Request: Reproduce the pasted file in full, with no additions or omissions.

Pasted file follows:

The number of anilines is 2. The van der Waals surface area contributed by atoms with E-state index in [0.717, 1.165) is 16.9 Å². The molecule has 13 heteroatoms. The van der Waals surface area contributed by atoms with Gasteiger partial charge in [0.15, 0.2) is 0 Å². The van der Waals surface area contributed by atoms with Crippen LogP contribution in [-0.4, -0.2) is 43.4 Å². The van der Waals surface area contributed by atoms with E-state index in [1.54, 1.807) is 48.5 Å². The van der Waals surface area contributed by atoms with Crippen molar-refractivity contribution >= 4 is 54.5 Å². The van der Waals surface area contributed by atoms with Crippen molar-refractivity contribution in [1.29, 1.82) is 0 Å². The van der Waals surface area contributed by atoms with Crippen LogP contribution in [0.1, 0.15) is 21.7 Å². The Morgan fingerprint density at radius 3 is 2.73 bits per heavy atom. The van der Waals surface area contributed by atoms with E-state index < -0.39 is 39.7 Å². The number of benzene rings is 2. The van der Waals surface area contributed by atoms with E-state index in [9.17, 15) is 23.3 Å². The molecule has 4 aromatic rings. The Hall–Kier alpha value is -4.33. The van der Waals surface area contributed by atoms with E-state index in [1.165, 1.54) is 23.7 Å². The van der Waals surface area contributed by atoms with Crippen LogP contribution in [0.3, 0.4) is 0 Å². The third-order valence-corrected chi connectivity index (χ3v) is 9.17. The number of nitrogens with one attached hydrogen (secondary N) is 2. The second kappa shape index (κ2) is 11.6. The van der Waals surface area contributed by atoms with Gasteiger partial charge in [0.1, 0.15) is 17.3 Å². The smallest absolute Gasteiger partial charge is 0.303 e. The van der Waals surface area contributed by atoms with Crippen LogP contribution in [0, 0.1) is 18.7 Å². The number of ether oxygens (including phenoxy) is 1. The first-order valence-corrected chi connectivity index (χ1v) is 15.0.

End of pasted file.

The number of anilines is 2. The van der Waals surface area contributed by atoms with E-state index in [0.717, 1.165) is 16.9 Å². The molecule has 13 heteroatoms. The van der Waals surface area contributed by atoms with Gasteiger partial charge in [0.15, 0.2) is 0 Å². The van der Waals surface area contributed by atoms with Crippen LogP contribution in [-0.4, -0.2) is 43.4 Å². The van der Waals surface area contributed by atoms with E-state index in [1.54, 1.807) is 48.5 Å². The van der Waals surface area contributed by atoms with Crippen molar-refractivity contribution >= 4 is 54.5 Å². The van der Waals surface area contributed by atoms with Crippen molar-refractivity contribution in [1.29, 1.82) is 0 Å². The van der Waals surface area contributed by atoms with Crippen LogP contribution in [0.1, 0.15) is 21.7 Å². The Morgan fingerprint density at radius 3 is 2.73 bits per heavy atom. The van der Waals surface area contributed by atoms with E-state index < -0.39 is 39.7 Å². The number of benzene rings is 2. The van der Waals surface area contributed by atoms with E-state index in [9.17, 15) is 23.3 Å². The molecule has 4 aromatic rings. The Hall–Kier alpha value is -4.33. The van der Waals surface area contributed by atoms with E-state index in [1.165, 1.54) is 23.7 Å². The van der Waals surface area contributed by atoms with Crippen LogP contribution in [0.3, 0.4) is 0 Å². The third-order valence-corrected chi connectivity index (χ3v) is 9.17. The number of nitrogens with one attached hydrogen (secondary N) is 2. The second kappa shape index (κ2) is 11.6. The van der Waals surface area contributed by atoms with Gasteiger partial charge in [0.1, 0.15) is 17.3 Å². The smallest absolute Gasteiger partial charge is 0.303 e. The van der Waals surface area contributed by atoms with Crippen LogP contribution in [0, 0.1) is 18.7 Å². The number of ether oxygens (including phenoxy) is 1. The first-order valence-corrected chi connectivity index (χ1v) is 15.0.